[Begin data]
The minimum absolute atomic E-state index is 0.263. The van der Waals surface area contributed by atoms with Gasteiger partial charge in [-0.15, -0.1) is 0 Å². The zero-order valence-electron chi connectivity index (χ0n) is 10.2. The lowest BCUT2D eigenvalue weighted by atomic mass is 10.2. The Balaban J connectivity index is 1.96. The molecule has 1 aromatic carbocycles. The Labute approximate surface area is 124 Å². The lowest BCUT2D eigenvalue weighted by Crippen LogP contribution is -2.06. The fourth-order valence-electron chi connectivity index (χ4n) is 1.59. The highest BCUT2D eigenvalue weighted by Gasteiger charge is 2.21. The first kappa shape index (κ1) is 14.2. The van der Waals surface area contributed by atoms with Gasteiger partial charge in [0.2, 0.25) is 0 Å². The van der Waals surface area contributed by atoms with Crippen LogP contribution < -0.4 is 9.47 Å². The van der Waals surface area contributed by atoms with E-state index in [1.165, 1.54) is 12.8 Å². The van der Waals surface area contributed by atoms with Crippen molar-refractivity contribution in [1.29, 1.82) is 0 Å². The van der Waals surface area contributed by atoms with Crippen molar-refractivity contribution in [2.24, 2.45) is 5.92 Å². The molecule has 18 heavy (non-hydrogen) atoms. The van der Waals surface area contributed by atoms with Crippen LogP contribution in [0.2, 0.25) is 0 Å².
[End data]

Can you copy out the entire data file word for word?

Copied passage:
The minimum absolute atomic E-state index is 0.263. The van der Waals surface area contributed by atoms with Gasteiger partial charge in [-0.15, -0.1) is 0 Å². The zero-order valence-electron chi connectivity index (χ0n) is 10.2. The lowest BCUT2D eigenvalue weighted by atomic mass is 10.2. The Balaban J connectivity index is 1.96. The molecule has 1 aromatic carbocycles. The Labute approximate surface area is 124 Å². The lowest BCUT2D eigenvalue weighted by Crippen LogP contribution is -2.06. The fourth-order valence-electron chi connectivity index (χ4n) is 1.59. The highest BCUT2D eigenvalue weighted by Gasteiger charge is 2.21. The first kappa shape index (κ1) is 14.2. The van der Waals surface area contributed by atoms with Gasteiger partial charge in [0.2, 0.25) is 0 Å². The van der Waals surface area contributed by atoms with Crippen LogP contribution < -0.4 is 9.47 Å². The van der Waals surface area contributed by atoms with E-state index in [1.165, 1.54) is 12.8 Å². The van der Waals surface area contributed by atoms with Crippen molar-refractivity contribution in [1.29, 1.82) is 0 Å². The van der Waals surface area contributed by atoms with Crippen molar-refractivity contribution in [2.24, 2.45) is 5.92 Å². The molecule has 18 heavy (non-hydrogen) atoms. The van der Waals surface area contributed by atoms with Crippen LogP contribution in [0.2, 0.25) is 0 Å².